Castle Durrow is an 18th-century country house built in the pre-Palladian design. After the original family left for England in 1922, it was first bought for the timber on the land, before becoming a school and then in 1998 it was bought and redeveloped as a luxury hotel. Whether you are staying there or not, the gardens are worth visiting and you can dine in the hotel’s restaurant, or even enjoy a spot of Afternoon Tea.
Located near Portarlington is Lea Castle, a ruined castle originating from the late 12th or early 13th century. Originally owned by the Fitzgerald family, it went through several owners, fires and rebuilds before being ransacked and destroyed by British forces in the mid-1600s. Once a sprawling castle, it is quite the ruin these days but still worth visiting if you are nearby.
Also known as Tynekill, Tinnakill Castle is another ruined castle in Laois, dating from medieval times, possibly the 15th century. Once the seat of the O’Connor’s and McDonnell families, it fell into disrepair following the Irish Rebellion of the mid-1600s. It is somewhere to visit briefly if you are near the parish of Coolbanagher.
Where to stay in Laois
Luxurious hotels in Laois
A short 20-minute drive from Portlaoise is Roundwood House, an 18th-century stately Palladian villa that is also a hotel. Nestled in 18-acres of native woodland, Roundwood House also has a restaurant in which you can dine. There are only a few rooms and the hosts also live in the house. Click here for the latest prices and availability.
Ballyfin House, or Ballyfin Demesne, is a luxury 5-star hotel that is a 600-acre estate which has been home to many great families over the centuries. Built in the 1820s it has been a stately home, as well as a school, before becoming a luxury hotel in 2011. The house and gardens are strictly private to guests.
Budget-friendly hotels in County Laois
Midlands Park Hotel
For a budget-friendly stay in Laois, head to the Midlands Park Hotel in Portlaoise. This 4-star hotel is centrally located and has both restaurants and bars, and a health and leisure club which has a pool. Click here for information and the latest prices.
Another budget-friendly hotel to stay in Portlaoise is the Maldron Hotel. A 3-star hotel which offers a comfortable stay, it has a pool, spa and restaurant, everything you could need for a relaxing stay under one roof. Click here for prices and availability.
Things to know about County Laois, Ireland
If you’ve never visited Ireland or ventured to this part of the Emerald Isle, this section is dedicated to sharing some more information about County Laois, Ireland.
Where is County Laois? – Laois is located in the southern part of the Midlands region of Ireland. It is part of the Republic of Ireland and is landlocked, bordered by Offaly, Kildare, Tipperary, Kilkenny and Carlow.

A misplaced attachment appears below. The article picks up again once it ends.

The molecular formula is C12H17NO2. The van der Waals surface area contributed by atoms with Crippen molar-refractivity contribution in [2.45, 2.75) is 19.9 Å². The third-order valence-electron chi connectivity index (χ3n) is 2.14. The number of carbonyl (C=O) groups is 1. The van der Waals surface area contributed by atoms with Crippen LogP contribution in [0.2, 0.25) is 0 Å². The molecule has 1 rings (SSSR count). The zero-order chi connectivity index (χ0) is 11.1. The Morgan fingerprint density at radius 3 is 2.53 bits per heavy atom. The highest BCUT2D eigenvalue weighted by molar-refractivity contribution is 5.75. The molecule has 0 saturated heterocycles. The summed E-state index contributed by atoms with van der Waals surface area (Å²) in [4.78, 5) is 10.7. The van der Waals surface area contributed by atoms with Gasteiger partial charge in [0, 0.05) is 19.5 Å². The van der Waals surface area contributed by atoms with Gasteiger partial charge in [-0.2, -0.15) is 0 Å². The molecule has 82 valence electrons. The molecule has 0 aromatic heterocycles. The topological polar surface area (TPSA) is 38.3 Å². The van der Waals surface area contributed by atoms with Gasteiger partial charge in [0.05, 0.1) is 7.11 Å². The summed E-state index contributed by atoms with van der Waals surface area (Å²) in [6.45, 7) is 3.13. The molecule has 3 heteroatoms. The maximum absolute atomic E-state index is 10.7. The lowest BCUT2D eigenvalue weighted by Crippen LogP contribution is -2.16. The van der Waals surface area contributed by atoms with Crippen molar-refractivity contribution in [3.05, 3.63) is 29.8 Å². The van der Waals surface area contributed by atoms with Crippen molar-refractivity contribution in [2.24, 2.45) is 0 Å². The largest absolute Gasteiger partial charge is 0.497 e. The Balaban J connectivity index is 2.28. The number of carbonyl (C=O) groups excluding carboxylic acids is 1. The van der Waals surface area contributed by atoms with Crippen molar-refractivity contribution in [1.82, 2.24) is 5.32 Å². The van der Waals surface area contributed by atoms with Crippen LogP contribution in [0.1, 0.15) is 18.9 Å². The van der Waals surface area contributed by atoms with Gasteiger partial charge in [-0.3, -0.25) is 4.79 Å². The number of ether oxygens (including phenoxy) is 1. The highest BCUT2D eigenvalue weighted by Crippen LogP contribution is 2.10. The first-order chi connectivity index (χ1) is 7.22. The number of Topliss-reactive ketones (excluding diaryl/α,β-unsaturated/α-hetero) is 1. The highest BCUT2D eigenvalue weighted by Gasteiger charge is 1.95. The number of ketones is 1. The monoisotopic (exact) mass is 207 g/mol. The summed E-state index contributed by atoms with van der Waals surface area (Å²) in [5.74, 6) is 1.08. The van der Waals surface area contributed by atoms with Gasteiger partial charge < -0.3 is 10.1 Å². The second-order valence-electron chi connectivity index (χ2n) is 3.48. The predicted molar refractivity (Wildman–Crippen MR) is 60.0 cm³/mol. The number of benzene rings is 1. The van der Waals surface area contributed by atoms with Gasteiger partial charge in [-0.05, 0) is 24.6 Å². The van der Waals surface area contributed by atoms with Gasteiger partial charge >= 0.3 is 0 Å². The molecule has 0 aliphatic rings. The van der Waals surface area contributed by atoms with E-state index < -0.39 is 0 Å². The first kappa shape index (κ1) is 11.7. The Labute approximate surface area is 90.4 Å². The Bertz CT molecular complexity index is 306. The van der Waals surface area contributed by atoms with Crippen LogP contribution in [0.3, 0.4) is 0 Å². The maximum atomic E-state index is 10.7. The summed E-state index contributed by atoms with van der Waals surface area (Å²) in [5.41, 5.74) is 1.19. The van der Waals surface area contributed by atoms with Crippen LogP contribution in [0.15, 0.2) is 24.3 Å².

County Laois facts:
- Laois is derived from Loígis, the name of an Irish tribe. It has also been known as County Leix and Queen’s County.
- The county covers 1,720 square kilometres (660 square miles) and the population of County Laois is approximately 85,000.
- It is one of the twenty-six counties of the Republic of Ireland.
- Laois is the 23rd smallest county of Ireland (all 32 counties), both by size and population.
- While the Midlands region of Ireland is mostly flat, Laois shares a mountainous border with Offaly in the form of the Slieve Bloom mountains.
- Ireland’s second-longest river rises in the Slieve Bloom Mountains, the River Barrow, and flows through the county southwards towards the Waterford Harbour.
- Notable towns in County Laois – Portlaoise (the county town), Abbeyleix, Stradbally, Portarlington, Ballybrittas and Mountmellick.
Weather in Laois – Like much of Ireland, Laois experiences wet, mild winters with temperature lows of 8C in the day and 2C at night, and short dark days. Meanwhile, summer is drier and brighter with temperature highs of 20C in the day and 10C at night, and longer days. Rain is common throughout the year, so don’t go without a raincoat, even in summer. To find out more about the weather in Ireland and the best time of year to visit Ireland, read this post.
Famous people from Laois – Surprisingly, there are a few famous people who hail from Laois. They include John Gregory Adair (builder of Glenveagh Castle), Darina Allen (TV chef), Tony Byrne (Ireland footballer), Cecil Day-Lewis (British Poet Laureate), Stephen Hunt (Wolves/Ireland footballer) and Robert Sheehan (actor).
While many would overlook visiting Laois, it is a small county with plenty to offer visitors who dare to stop on their way to Cork or Limerick. There are plenty of free things to do in Laois, with kids or without, and whether you enjoy the outdoors or history, you are sure to find something you’ll enjoy. Will you be putting Laois on your Ireland bucket list?